The internet can be a great resource for finding a lost dog or cat, but it must be used in a focused manner in order to be effective rather than a waste of your time and energy. Many people have had success in finding their lost dog or cat by searching Craigslist posts and by creating their own posts.
A local resource
One of the benefits of Craigslist is that is is local. As discussed in Using Technology to find a lost pet, local websites are the most effective for this purpose. It does no good to spread the message of your lost pet to everyone around the country and even in other countries when you need to be getting that message out within a short distance of your home. When using Craigslist for your region, start with the general area and narrow down. For example, SF Bay Area -> South Bay. Now that’s still a pretty big area. A cat missing in San Jose will probably not be seen in Gilroy. Don’t worry, you can narrow that down when searching posts and when creating your own posts.
The first thing you can do on Craigslist is to search existing posts. Good Sams and some shelters and rescues will post pictures and descriptions of found pets. You can start with the Lost + Found which is under Community.
From there you can scroll through all the posts or you can narrow your search. I would suggest starting with a search word like cat or dog and seeing what comes up. If this narrows your results enough, go with that.
You can also narrow your search by area. In the column on the left you can choose a certain number of miles from your zip code, or you can select an area from a menu. Here I’ve selected San Jose East.
Some not so good folks will try to “rehome” or sell found or stolen pets. This is why, when I help the owners of missing pets, I always advise them to check not just the Lost + Found section but also the Pets section, also under Community. You can narrow your search in the same way you did for Lost + Found.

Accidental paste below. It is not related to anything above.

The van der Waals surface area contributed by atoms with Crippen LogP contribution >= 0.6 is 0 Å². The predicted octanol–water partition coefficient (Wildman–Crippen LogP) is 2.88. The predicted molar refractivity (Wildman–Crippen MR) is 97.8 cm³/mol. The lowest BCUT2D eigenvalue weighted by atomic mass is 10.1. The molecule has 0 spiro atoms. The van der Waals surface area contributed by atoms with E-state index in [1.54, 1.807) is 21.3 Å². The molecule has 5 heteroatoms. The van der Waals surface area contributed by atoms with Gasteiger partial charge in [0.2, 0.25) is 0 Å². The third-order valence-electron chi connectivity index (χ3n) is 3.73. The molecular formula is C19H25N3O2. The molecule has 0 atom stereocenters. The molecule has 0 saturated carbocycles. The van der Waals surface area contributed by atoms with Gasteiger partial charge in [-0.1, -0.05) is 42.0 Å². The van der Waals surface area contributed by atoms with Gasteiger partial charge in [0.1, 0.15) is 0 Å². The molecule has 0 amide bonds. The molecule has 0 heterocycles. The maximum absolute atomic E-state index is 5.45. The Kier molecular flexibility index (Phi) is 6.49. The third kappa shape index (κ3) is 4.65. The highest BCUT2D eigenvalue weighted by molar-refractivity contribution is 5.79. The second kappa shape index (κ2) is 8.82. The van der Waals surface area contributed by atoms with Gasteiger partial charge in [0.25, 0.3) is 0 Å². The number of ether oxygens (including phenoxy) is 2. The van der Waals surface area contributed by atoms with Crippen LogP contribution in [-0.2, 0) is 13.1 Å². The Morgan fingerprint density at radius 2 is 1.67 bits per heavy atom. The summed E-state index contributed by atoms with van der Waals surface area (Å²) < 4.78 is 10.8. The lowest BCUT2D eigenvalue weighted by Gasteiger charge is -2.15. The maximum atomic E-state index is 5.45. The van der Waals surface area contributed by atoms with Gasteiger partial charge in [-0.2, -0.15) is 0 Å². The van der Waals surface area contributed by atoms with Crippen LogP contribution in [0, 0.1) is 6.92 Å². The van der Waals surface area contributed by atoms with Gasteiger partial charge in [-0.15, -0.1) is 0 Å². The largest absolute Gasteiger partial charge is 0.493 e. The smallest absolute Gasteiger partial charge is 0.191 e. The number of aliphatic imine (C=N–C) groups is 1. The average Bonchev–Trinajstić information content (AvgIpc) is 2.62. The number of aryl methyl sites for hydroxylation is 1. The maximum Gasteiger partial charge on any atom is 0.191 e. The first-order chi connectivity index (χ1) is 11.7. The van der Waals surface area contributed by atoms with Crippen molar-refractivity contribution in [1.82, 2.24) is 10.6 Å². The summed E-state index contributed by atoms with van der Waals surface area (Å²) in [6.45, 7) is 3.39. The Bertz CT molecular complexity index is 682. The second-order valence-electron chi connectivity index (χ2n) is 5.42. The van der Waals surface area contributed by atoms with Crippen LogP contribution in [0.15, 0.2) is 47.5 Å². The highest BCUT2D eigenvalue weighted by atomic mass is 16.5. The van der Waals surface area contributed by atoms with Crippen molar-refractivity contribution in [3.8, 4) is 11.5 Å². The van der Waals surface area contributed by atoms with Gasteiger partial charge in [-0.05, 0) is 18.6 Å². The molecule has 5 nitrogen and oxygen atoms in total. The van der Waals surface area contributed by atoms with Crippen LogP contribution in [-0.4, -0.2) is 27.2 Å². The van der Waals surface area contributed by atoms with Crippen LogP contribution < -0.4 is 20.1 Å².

I found my pet on Craigslist! Now what?
You found your missing pet. Wonderful! Now, proceed with caution.
Lost + Found
If you found your pet posted under Lost + Found by a legitimate animal shelter or rescue, this is ideal. They will be the most likely to be honest with you and to follow the law in returning your pet to your custody. Contact them and inform them that the pet they listed belongs to you. Be prepared to show some proof of ownership and, in the case of a shelter, to pay a fee.
If an individual has your pet, they should not ask for money unless it is to compensate for veterinary expenses. They have the right to do this if your pet was found injured and they paid for care out of their own pocket. If they are indeed a good Sam, they will be happy to find the owner of the lost pet and will return him or her to you without a fuss. If you decide to give a reward, that’s up to you.
If you found your pet posted under Pets, this can be more tricky. It is unfortunately not uncommon, especially in the Wild West of Craigslist, for unscrupulous folks to sell dogs that they found or outright stole. As discussed in Abandoned or lost? Rethinking stray dogs, many people believe that dogs or cats they find have been abandoned. Because of this belief, they will focus their efforts on “rescuing” and “rehoming” rather than trying to find the rightful owner. There are a few approaches you can take if you see your pet for sale on Craigslist. Before doing anything, screenshot the post and save any contact info for the poster. If the person senses trouble, they will likely delete their post.
In many cases, the rightful owner will contact the poster and express interest in buying the dog. I’m not saying this is right or wrong, but it does have the benefit of keeping the person on the line. If the person still has the pet, great. Now you can plan how to get them back. The man in the following news clip stayed cool with the Craiglist poster then contacted police who arranged a sting. In this case he was able to get his dogs back.
Some people decide to just pay the “rehoming” fee and cut their losses, if they can afford it. They may not want to involve law enforcement, or their local law enforcement may not want to get involved, telling them it is a civil matter. The goal is to get your pet safely back home, so you may have to go out of your comfort zone to make that happen.